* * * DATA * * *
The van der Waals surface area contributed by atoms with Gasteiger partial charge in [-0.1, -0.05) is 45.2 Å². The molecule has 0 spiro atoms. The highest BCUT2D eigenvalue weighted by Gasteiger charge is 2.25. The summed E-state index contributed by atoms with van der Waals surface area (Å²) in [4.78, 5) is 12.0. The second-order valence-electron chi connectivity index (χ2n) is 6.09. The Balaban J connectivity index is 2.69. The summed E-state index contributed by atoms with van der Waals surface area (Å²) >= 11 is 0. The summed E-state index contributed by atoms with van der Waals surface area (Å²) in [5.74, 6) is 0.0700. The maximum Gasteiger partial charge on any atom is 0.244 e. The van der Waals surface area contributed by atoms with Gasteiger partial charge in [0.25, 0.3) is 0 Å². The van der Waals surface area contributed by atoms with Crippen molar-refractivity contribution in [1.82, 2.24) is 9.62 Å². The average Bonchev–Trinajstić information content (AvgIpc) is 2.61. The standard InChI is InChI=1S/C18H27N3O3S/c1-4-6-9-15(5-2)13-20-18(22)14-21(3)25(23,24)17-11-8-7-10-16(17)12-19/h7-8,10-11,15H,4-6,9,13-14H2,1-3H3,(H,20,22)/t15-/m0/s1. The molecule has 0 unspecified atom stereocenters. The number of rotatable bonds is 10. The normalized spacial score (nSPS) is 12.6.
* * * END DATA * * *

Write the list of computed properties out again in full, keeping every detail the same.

The van der Waals surface area contributed by atoms with Gasteiger partial charge in [-0.1, -0.05) is 45.2 Å². The molecule has 0 spiro atoms. The highest BCUT2D eigenvalue weighted by Gasteiger charge is 2.25. The summed E-state index contributed by atoms with van der Waals surface area (Å²) in [4.78, 5) is 12.0. The second-order valence-electron chi connectivity index (χ2n) is 6.09. The Balaban J connectivity index is 2.69. The summed E-state index contributed by atoms with van der Waals surface area (Å²) >= 11 is 0. The summed E-state index contributed by atoms with van der Waals surface area (Å²) in [5.74, 6) is 0.0700. The maximum Gasteiger partial charge on any atom is 0.244 e. The van der Waals surface area contributed by atoms with Gasteiger partial charge in [0.25, 0.3) is 0 Å². The van der Waals surface area contributed by atoms with Crippen molar-refractivity contribution in [1.82, 2.24) is 9.62 Å². The average Bonchev–Trinajstić information content (AvgIpc) is 2.61. The standard InChI is InChI=1S/C18H27N3O3S/c1-4-6-9-15(5-2)13-20-18(22)14-21(3)25(23,24)17-11-8-7-10-16(17)12-19/h7-8,10-11,15H,4-6,9,13-14H2,1-3H3,(H,20,22)/t15-/m0/s1. The molecule has 0 unspecified atom stereocenters. The number of rotatable bonds is 10. The normalized spacial score (nSPS) is 12.6.